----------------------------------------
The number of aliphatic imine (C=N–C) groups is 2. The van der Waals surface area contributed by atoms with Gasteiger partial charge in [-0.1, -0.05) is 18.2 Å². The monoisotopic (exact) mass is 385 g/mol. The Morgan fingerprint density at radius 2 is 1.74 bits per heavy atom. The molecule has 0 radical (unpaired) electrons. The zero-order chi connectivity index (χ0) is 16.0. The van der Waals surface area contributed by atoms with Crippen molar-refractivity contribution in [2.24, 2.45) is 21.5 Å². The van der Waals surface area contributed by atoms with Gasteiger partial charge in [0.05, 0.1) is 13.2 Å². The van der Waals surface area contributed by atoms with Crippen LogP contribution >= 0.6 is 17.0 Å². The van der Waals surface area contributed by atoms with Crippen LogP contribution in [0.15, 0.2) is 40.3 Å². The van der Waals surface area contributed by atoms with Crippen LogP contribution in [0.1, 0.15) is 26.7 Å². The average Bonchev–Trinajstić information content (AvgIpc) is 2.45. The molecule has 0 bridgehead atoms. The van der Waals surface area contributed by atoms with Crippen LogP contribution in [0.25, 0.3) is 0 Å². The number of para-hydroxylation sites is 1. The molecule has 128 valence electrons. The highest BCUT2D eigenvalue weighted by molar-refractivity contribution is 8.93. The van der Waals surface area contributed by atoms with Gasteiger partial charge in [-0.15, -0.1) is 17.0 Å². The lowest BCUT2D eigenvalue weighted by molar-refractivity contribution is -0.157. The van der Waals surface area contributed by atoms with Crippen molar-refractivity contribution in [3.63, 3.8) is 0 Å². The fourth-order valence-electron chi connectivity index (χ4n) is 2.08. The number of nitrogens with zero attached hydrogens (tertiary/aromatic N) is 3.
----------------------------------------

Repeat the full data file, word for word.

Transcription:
The number of aliphatic imine (C=N–C) groups is 2. The van der Waals surface area contributed by atoms with Gasteiger partial charge in [-0.1, -0.05) is 18.2 Å². The monoisotopic (exact) mass is 385 g/mol. The Morgan fingerprint density at radius 2 is 1.74 bits per heavy atom. The molecule has 0 radical (unpaired) electrons. The zero-order chi connectivity index (χ0) is 16.0. The van der Waals surface area contributed by atoms with Crippen molar-refractivity contribution in [2.24, 2.45) is 21.5 Å². The van der Waals surface area contributed by atoms with Gasteiger partial charge in [0.05, 0.1) is 13.2 Å². The van der Waals surface area contributed by atoms with Crippen LogP contribution >= 0.6 is 17.0 Å². The van der Waals surface area contributed by atoms with Crippen LogP contribution in [0.15, 0.2) is 40.3 Å². The van der Waals surface area contributed by atoms with Crippen LogP contribution in [0.1, 0.15) is 26.7 Å². The average Bonchev–Trinajstić information content (AvgIpc) is 2.45. The molecule has 0 bridgehead atoms. The van der Waals surface area contributed by atoms with Crippen LogP contribution in [0.25, 0.3) is 0 Å². The number of para-hydroxylation sites is 1. The molecule has 128 valence electrons. The highest BCUT2D eigenvalue weighted by molar-refractivity contribution is 8.93. The van der Waals surface area contributed by atoms with Gasteiger partial charge in [-0.15, -0.1) is 17.0 Å². The lowest BCUT2D eigenvalue weighted by molar-refractivity contribution is -0.157. The van der Waals surface area contributed by atoms with Crippen molar-refractivity contribution in [3.63, 3.8) is 0 Å². The fourth-order valence-electron chi connectivity index (χ4n) is 2.08. The number of nitrogens with zero attached hydrogens (tertiary/aromatic N) is 3.